Excruciating Permit Delay Frustrates Developer:

The developer bought this 3-bedroom, 1-bath home in Maxwell Park, Oakland, as a distressed sale, intending to tear out the entire interior. We advised on the remodel and their contractors refashioned a spacious open kitchen, a new upstairs bathroom and a downstairs ADU.  

We stuck with this developer as the project dragged seven months longer than expected.

The Oakland building department held up the ADU build-out when their office closed due to COVID-19. With no approval, work on the house shut down too.

After approvals and basement excavation, Craig came upon a memorable scene. A worker struggled to back his overloaded Toyota pickup up the driveway, with tires slipping. The truck bed was sloshing (Craig couldn’t believe his eyes) with wet concrete. And the crew was in a hurry to pour it into the basement before it hardened into a block.

When to get Craig involved with a home flip? Before you purchase it—so he can share experience with architecture, size and bed/bath counts that contributes to the best ROI.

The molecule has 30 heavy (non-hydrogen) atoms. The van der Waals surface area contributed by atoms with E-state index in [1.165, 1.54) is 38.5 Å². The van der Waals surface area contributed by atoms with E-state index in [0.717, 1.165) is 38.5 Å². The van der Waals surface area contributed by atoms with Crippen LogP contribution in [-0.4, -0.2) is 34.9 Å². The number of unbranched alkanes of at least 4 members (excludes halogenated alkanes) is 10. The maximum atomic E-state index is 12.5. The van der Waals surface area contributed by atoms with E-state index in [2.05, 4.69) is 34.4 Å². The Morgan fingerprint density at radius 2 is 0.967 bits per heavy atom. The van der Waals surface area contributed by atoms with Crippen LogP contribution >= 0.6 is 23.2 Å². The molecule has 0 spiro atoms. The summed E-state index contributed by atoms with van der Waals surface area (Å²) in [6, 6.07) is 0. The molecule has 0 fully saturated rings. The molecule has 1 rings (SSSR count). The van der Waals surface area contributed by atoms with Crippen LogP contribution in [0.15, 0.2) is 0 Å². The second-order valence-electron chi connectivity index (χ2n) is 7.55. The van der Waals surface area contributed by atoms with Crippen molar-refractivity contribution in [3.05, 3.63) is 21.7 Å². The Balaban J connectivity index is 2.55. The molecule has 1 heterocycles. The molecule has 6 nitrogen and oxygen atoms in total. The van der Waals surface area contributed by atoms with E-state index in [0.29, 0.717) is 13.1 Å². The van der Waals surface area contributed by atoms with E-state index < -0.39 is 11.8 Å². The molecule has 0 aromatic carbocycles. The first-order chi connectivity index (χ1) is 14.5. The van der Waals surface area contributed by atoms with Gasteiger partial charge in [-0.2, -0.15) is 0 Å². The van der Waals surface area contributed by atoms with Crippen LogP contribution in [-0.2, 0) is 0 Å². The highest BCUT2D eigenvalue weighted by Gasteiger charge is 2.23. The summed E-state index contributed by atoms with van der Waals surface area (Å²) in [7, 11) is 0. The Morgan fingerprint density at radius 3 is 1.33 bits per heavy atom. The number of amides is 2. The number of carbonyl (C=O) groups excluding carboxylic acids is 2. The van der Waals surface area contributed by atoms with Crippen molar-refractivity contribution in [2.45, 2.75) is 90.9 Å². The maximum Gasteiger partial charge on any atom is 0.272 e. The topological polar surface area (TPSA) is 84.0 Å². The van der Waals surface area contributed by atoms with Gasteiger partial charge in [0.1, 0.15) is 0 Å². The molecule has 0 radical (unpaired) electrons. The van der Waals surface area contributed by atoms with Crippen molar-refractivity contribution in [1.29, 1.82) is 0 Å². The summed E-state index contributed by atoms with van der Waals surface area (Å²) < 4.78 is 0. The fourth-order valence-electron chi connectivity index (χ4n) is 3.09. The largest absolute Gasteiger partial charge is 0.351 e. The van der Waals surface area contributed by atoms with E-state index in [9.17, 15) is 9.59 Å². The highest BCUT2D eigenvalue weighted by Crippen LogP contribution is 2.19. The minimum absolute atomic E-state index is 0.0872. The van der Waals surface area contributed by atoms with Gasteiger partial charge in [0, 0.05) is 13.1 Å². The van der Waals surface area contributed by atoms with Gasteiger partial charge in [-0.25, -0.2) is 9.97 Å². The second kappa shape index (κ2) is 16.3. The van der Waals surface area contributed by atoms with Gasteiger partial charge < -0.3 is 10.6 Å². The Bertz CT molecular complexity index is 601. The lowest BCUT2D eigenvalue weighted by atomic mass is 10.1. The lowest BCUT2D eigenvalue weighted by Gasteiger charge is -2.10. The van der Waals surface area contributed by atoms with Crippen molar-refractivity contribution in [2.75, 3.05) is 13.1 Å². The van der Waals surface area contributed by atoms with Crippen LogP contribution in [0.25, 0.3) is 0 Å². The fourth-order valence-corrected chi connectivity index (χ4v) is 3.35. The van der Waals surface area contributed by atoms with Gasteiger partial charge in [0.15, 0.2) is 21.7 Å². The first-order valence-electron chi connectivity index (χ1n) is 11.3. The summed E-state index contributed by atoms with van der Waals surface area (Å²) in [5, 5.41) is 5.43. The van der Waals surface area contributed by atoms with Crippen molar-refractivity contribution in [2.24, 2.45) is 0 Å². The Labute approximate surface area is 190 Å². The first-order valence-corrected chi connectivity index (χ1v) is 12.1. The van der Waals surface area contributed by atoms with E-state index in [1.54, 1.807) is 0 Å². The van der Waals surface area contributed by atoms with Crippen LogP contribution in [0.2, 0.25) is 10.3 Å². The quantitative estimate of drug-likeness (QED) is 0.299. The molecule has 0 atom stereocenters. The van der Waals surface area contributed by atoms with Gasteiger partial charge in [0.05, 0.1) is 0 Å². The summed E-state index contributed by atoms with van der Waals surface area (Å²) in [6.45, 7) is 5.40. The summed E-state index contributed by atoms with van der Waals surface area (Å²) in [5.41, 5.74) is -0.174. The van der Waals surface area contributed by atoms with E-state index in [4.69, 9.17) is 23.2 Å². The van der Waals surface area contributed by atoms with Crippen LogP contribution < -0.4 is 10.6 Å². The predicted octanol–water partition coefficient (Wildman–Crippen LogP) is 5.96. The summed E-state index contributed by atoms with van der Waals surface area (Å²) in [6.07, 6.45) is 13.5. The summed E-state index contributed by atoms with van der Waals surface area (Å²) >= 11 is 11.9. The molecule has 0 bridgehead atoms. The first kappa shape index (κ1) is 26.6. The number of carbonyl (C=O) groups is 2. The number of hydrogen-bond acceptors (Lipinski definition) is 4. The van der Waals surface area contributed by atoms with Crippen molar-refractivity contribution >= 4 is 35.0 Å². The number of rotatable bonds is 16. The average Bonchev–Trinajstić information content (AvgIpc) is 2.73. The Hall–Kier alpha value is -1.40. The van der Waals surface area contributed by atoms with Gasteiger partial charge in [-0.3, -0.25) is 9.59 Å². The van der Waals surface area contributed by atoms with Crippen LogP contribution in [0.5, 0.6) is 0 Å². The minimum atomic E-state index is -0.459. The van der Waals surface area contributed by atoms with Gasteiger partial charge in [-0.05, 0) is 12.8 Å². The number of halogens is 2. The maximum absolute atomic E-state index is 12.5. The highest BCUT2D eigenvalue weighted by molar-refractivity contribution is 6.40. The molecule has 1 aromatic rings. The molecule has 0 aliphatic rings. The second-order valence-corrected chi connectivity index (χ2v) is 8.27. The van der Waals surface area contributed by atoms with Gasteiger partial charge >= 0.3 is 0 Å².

The home had some appealing elements but it was difficult to see past the overpowering stonework that went halfway up the wall.

We made some difficult decisions and ended up with a clean, approachable home where the stone wasn’t nearly as prominent or objectionable.

Ornate trim and complicated silhouettes dominated and would be a distraction to buyers.

Sometimes, it’s better to replace all the floors with modern, wide planks in cool hues. Sleek recessed lights accentuated design features.